South Yuba River Trail

Edwards Crossing to Purdon Crossing

Lake Tahoe + Northern Sierra, California

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South Yuba River Trail


  • Trailhead at Edwards Crossing.- South Yuba River Trail
  • Edwards Crossing bridge.- South Yuba River Trail
  • The trail climbs and drops through forested paths.- South Yuba River Trail
  • Yuba River.- South Yuba River Trail
  • Unidentified species (help us identify it by providing feedback).- South Yuba River Trail
  • Flowering stonecrop.- South Yuba River Trail
  • The Yuba River from the South Yuba River Trail.- South Yuba River Trail
  • Wildflowers along the South Yuba River Trail.- South Yuba River Trail
  • A sign near the midway point of the trail marking an intersection with mountain bike trails.- South Yuba River Trail
  • South Yuba River Trail- South Yuba River Trail
  • - South Yuba River Trail
  • Wildflowers are more prevalent near the Purdon Crossing Trailhead.- South Yuba River Trail
  • Purdon Crossing Trailhead.- South Yuba River Trail
  • The bridge at Purdon Crossing.- South Yuba River Trail
Overview + Weather
Accesses uncrowded picturesque swimming holes. Beautiful scenery. Wildflowers.
Scarce parking during crowded season.
Lake Tahoe + Northern Sierra, CA
Pets allowed: 
Yes, with restrictions
Net Elevation Gain: 
300.00 ft (91.44 m)
Parking Pass: 
Not Required
Preferable Season(s):
Spring, Summer, Fall
Suitable for:
Hiking, Biking, Horseback
Total Distance: 
10.00 mi (16.09 km)
Trail type: 
Trailhead Elevation: 
2,045.00 ft (623.32 m)
Current Local Weather:
Hike Description

Hike Description

Pro Contributor

The South Yuba River Trail runs 20 miles, paralleling the South Fork of the Yuba River. The trail is in a beautiful area with limited road access between Poorman Creek and Purdon Crossing. This route description covers the final 5 miles starting at Edwards Crossing and ending at Purdon Crossing. This section of trail along the South Yuba River tends to receive less traffic than the more popular Highway 49 Crossing. Here, hikers hoping to find a private swimming hole in the river may be in luck.

If you are planning to shuttle between trailheads, it is slightly easier begin on the upriver trailhead at Edwards Crossing. Taking the trail in this direction gives the hike a general descent, but climbing is a necessity regardless of which way you take. The trail constantly varies between uphill climbs and downhill drops, and although the trail parallels the Yuba, the rolling terrain, with at times steep ascents, necessitates that hikers should be in good shape.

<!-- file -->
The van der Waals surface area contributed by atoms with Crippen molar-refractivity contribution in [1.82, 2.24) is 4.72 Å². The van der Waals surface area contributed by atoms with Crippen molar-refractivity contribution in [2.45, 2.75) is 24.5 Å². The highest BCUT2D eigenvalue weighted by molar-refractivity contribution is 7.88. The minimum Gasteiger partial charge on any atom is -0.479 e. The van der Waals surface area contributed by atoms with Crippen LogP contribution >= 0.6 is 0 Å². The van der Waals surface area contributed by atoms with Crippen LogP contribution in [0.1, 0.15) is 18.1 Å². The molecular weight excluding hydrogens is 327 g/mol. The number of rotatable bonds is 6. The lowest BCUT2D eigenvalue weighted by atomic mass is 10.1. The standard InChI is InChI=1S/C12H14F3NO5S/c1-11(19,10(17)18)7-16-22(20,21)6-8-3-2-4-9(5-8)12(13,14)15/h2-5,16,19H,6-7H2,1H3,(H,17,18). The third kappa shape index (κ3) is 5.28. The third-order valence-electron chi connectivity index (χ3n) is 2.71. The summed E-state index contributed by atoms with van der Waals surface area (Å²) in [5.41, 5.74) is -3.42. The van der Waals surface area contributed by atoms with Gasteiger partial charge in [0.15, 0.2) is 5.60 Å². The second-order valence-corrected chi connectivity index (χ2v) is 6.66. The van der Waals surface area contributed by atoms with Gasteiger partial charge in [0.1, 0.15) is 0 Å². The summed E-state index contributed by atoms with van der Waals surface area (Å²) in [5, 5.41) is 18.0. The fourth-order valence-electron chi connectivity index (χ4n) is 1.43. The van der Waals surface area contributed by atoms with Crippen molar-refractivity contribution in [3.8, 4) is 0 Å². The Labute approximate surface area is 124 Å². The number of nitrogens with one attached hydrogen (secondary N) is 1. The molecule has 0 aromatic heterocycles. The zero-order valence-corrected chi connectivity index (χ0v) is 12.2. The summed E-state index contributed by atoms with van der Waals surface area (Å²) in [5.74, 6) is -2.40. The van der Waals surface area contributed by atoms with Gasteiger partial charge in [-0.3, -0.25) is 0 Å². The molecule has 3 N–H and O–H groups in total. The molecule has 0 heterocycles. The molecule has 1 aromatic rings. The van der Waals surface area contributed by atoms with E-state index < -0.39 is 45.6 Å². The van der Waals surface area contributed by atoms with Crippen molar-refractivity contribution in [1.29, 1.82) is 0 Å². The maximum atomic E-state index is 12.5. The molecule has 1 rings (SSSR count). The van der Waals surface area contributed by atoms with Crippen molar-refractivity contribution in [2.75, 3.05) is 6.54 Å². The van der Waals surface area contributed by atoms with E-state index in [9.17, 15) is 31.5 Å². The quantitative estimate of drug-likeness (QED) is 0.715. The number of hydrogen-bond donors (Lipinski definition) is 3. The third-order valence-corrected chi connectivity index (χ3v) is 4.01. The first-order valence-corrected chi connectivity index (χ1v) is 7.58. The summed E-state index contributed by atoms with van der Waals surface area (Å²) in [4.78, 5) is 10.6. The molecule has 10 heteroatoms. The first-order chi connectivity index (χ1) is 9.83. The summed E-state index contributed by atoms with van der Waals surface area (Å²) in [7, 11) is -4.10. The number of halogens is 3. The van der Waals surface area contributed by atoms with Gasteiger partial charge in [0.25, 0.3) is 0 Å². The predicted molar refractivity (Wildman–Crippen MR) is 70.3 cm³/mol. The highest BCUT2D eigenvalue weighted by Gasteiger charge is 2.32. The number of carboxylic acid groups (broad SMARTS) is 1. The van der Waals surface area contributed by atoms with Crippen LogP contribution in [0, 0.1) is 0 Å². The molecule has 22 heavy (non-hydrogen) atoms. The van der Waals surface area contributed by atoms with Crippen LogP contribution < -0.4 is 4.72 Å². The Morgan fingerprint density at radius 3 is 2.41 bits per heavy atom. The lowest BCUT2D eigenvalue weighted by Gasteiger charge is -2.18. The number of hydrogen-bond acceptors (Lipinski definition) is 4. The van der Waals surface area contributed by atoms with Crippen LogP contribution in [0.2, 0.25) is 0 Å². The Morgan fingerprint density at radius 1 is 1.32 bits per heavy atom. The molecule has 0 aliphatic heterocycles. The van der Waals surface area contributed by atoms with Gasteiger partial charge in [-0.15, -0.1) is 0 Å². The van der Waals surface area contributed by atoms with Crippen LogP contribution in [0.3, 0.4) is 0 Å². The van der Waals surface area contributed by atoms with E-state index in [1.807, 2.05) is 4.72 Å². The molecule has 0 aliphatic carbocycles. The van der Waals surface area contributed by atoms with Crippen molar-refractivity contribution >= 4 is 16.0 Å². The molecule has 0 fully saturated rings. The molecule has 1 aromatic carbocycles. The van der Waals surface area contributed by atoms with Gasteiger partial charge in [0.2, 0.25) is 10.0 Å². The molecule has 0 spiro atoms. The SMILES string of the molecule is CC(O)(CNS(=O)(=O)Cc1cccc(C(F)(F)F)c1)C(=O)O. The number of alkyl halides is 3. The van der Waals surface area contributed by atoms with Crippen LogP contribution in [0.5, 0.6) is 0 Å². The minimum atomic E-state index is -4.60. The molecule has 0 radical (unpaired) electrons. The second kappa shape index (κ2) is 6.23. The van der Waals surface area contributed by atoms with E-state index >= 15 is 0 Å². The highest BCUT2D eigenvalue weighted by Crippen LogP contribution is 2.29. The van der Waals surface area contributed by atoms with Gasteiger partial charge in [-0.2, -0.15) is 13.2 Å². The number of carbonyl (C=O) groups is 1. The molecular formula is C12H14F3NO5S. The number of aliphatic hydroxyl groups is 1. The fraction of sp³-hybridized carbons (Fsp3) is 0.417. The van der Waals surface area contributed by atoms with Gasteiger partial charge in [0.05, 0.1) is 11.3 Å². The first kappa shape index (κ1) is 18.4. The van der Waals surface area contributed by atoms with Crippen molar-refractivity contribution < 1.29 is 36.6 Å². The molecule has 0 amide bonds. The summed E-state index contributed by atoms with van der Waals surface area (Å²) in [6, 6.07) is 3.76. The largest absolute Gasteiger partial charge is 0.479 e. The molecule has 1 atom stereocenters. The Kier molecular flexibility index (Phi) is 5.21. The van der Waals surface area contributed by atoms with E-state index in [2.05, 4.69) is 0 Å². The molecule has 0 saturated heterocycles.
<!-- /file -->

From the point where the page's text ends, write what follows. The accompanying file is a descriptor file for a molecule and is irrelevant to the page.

The parking along the steep gravel road leading to Edwards Crossing tends to fill up quickly during the warmer months, but most visitors stick to the first half mile of river in either direction. The trail generally proceeds high above the river level, with many well-worn paths that vary in steepness forking off from the trail and leading down to the water. Rocks alongside the river offer swimmers some nice jumping spots, varying from water level to 15 feet, especially toward the Purdon Crossing side. 

During spring, a large variety of wildflowers abound along the trail. Yellow blooms of tufted poppies, sedum, western buttercup, and marsh marigolds mix with the red of scarlet fritillary and California Indian pink. The white pink petals of miner's lettuce line the trail and purple larkspur contrasts with the green grasses. The highest concentration of spring wildflowers are found on the portion of trial closer to Purdon Crossing.

Accessing both the Edwards Crossing and Purdon Crossing trailheads requires a steep descent on a gravel road that, although generally passable for any passenger vehicle, has a tendency to become very rutted. The entirety of the trail and parking areas are on South Yuba River State Park property, and the park is closed each night from 10 p.m. to 6 a.m. Backcountry camping is permitted in select areas, but are campers are responsible for knowing beforehand where camping is allowed and following all posted restrictions.

Local custom has it that any portion of the South Yuba River is clothing-optional. There are no amenities here except for a couple poorly-maintained outhouses at the Purdon Crossing trailhead and a vault toilet near the Edwards Crossing Trailhead.

Although the trail is for the most part well marked and easy to follow, there are a few unsigned forks. It is best to have an idea of the river's course and your bearings if you hiking the length of the trail between the crossings. This trail is also open to mountain biking.

Updates, Tips + Comments

Updates, Tips + Comments

Field Guide + Trail Map

Field Guide + Trail Map

Location + Directions

Location + Directions

Nearby Camping + Lodging

(6 within a 30 mile radius)

Nearby Adventures

(29 within a 30 mile radius)

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Adventure Community

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